The whole of the world is on drugs, there I said it.

When I say 'the world' I mean sport and when I say sport I mean athletics, and in athletics most of them probably aren't on drugs - but that’s certainly the perception now.

With a host of competing sports all vying for screen time on television sets across the globe, it's a difficult marketplace for athletics to find a regular audience in. Especially when most others don't have the same cloud of controversy constantly showering shame on their leading lights.

Ever since Ben Johnson's eye-bulging performance in the 1988 Olympics, the issue of doping in athletics has been an almost ever present cause of concern for the governing bodies.

Ben Johnson - sport's most famous cheat?

Every time the juggernaut of discord and suspicion seems to have rolled past the IAAF headquarters something causes it to perform a U-turn and head back, horn blaring, reaffirming the rather sad fact that it seems there will never be a day where we have completely rid the sport of drugs.

The most recent debacle is hugely damaging, the ramifications of which came close to touching the one man who simply cannot be found to have been doping.

For the sake of the future of athletics, Usain Bolt must remain clean - and luckily enough he is - because I can't help but think that any trangression on his part could well spell the end of athletics in the eyes of the public.

Asafa Powell and Tyson Gay, two of the biggest names in the sport, and the two men who kept Bolt literally and figuratively on his toes - are now under investigation for doping offences. Their subsequent bans are yet another savage indictment of what happens when the desire to win at any cost goes unchecked for some of the more high profile athletes, who simply cannot handle the fact that despite their best efforts, they cannot catch the quickest of the quick.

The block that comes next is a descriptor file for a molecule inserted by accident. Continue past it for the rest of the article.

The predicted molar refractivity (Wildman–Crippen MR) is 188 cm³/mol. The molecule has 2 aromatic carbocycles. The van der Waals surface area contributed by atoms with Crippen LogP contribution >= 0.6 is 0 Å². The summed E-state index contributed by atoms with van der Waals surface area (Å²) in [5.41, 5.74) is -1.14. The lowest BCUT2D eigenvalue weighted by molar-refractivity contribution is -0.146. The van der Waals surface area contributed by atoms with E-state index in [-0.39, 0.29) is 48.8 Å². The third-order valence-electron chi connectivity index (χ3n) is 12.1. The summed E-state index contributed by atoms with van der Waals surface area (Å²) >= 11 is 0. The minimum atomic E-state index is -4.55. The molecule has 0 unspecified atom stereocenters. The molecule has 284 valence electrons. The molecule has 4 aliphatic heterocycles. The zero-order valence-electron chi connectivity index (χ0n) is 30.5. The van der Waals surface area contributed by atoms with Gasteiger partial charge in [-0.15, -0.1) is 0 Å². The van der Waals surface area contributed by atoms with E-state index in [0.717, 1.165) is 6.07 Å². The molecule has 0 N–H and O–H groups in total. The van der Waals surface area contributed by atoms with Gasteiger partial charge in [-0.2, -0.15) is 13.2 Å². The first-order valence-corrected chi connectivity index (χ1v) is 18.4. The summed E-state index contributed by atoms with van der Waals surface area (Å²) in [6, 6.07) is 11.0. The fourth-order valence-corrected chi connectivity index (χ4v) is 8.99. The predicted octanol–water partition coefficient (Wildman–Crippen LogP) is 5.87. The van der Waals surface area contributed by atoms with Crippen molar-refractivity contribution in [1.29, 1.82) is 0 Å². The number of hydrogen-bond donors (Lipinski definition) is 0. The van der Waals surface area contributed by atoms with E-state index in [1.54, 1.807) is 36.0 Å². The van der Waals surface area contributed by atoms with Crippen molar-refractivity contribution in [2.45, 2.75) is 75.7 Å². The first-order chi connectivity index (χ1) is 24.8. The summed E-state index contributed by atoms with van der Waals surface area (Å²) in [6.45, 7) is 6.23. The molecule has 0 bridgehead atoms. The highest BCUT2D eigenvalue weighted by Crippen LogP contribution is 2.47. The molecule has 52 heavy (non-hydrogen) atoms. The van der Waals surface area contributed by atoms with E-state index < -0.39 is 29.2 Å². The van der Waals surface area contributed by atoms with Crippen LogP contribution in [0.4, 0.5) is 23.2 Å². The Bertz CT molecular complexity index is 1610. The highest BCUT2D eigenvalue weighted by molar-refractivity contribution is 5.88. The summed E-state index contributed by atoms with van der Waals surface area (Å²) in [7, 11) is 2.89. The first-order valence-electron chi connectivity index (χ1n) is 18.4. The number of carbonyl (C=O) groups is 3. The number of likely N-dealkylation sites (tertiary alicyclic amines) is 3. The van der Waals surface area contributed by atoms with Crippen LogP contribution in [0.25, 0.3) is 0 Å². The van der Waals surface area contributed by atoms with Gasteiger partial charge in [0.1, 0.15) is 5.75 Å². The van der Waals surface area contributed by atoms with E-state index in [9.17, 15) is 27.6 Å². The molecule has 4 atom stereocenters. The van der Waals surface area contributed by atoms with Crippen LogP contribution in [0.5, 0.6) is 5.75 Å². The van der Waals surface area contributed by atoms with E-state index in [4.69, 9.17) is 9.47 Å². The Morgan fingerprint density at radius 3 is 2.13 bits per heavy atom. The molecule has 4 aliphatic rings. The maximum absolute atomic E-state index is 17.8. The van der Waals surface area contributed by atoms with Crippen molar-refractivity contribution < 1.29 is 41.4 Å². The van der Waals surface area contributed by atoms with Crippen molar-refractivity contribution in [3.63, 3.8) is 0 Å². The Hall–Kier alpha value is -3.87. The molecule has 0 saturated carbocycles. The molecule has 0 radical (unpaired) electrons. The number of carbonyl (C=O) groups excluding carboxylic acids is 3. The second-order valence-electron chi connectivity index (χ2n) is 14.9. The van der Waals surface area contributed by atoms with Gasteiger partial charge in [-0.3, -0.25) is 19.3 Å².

Powell and Gay - are accused of cheating

The facts are still not completely clear,  but what is clear is Gay and Powell are guilty of thinking they could evade the authorities and gain a competitive edge because of their standing in the sport.

Whilst it may be frustrating to constantly come up short against the same runner time and time again, the paying public, as well as the potentially more important sponsors, will not tolerate it.
I have no interest in ever seeing Tyson Gay or Asafa Powell run again - not that I follow athletics too closely - but it's that kind of perception that will harm the sport in years to come.

Marion Jones and Tim Montgomery won't be remembered for all the records they broke (especially Jones) or the medals they won; they will be remembered for the money they had to pay back, the jail time they served, and the perjury that lead them to that jail cell. 

Marion Jones - went to jail for her part in the BALCO doping scam

The win at any cost mentality is a dangerous one. It can act as the driving force behind someone like Tyson Gay constantly striving to achieve more and better himself around every bend, and at every starting blocks.

But it's also the same mentality that no doubt caused him to cheat when he finally found an obstacle he couldn't run past, or through.

In the immortal words of John Candy's lovable but ultimately flawed character Irv, in Cool Runnings: “A gold medal is a wonderful thing, but if you're not enough without it, you'll never be enough with it.”